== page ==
As expected, my cortisol level did not drop after surgery. We waited six weeks before dong an MRI on October 12 which confirmed that he’d only removed about a third of my tumor. Unfortunately the more invasive option for the second surgery was the only one that offered a 98-99% removal rate, so I headed into a craniotomy on October 23. The surgeon went in to remove the remaining tumor through a small round hole in my skull.
The next step was to attempt to stabilize the residual tumor that is still there through five days of radiation in December. Benign tumors take on average 2-3 years to begin to respond to radiation, so while waiting we discussed medicine to control the cortisol that was still too high.
At the end of December I met with my endocrinologist for a post-radiation follow up and to discuss medication. My bloodwork showed mildly abnormal liver numbers, so my doctor ordered an ultrasound to make sure it was not a situation that would keep me from being able to take some types of cortisol-controlling medicine. Thankfully it was not, so I started on ketoconazole in January 2018. I responded fairly well to the keto but my cortisol and ACTH remained high, so we moved up in dosing to the maximum by the beginning of May of this year even though suddenly one of my liver numbers was a bit elevated. After three weeks of this high dose we decided I would taper off and try Korlym because the keto doesn’t seem to be working as hoped for me.
All throughout this process, I have had various specialist appointments: the ophthalmologist in March for vision issues, the orthopedist in April for complications related to a broken foot from March of last year (the fracture never healed and I currently have strict movement restrictions and use a cart and handicap parking designation), the nephrologist in May for low potassium and bacteria in my urine.
Cushing’s has complicated my life in ways I could never imagine. I’m not even 25 and I am a MASTER at dealing with a debilitating, chronic illness. It may not look like it because I am currently unable to even attempt any exercise thanks to my unhealed foot! I have accepted intensely invasive procedures in my attempt to live, and the persistent high cortisol has been damaging my body 24/7. I am hopeful that the Korlym will work for me and buy me the time that I need to see the radiation work without having to consider additional invasive treatments.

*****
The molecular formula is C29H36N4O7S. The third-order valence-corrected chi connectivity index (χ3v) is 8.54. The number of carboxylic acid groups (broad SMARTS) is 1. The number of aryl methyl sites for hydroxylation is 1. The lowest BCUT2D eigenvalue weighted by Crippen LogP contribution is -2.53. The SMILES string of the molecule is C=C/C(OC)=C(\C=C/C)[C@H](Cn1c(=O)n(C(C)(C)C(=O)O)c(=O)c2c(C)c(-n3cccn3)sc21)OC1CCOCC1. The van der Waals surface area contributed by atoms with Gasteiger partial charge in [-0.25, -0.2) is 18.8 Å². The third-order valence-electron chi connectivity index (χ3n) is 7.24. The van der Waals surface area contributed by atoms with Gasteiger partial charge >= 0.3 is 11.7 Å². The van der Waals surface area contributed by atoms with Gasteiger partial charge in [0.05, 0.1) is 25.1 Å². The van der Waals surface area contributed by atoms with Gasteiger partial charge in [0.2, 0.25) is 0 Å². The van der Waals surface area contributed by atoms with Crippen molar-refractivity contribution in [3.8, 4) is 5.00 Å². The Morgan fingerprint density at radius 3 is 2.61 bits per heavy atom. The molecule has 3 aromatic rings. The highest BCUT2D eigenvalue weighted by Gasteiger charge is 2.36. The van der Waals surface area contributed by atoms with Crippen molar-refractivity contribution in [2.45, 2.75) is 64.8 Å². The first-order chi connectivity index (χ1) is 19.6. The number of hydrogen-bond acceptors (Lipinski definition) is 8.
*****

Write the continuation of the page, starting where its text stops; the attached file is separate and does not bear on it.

Meanwhile, I went back to school at the University of Arizona in January 2018 after missing the Fall semester. I just finished with As and Bs and many of my instructors have commented about how amazing it is that after everything I have gone through up to this point that I am back in school so soon and still working hard for my education. I still have a hard time with my energy, focusing and other cognitive issues, though.
I also still experience night sweats, cramping, sleep issues, anxiety, irritability, mood swings, sores everywhere, temperature sensitivity, inflammation, and many other symptoms that I have had since I began this Cushing’s journey. Every day is different depending on how high my cortisol is. I was also having a lot of problems with my job due to appointments and my school schedule. This stress is not good for my health. Trying to balance the great aspects of life with the difficult challenges is not easy. Sometimes it feels like I take two steps backwards for every step forward, but I am trying to stay as positive as I can that this WILL get better and I will beat this. I tell myself that I won’t let this disease control my life or win. I have Cushing’s….but Cushing’s will NOT have me!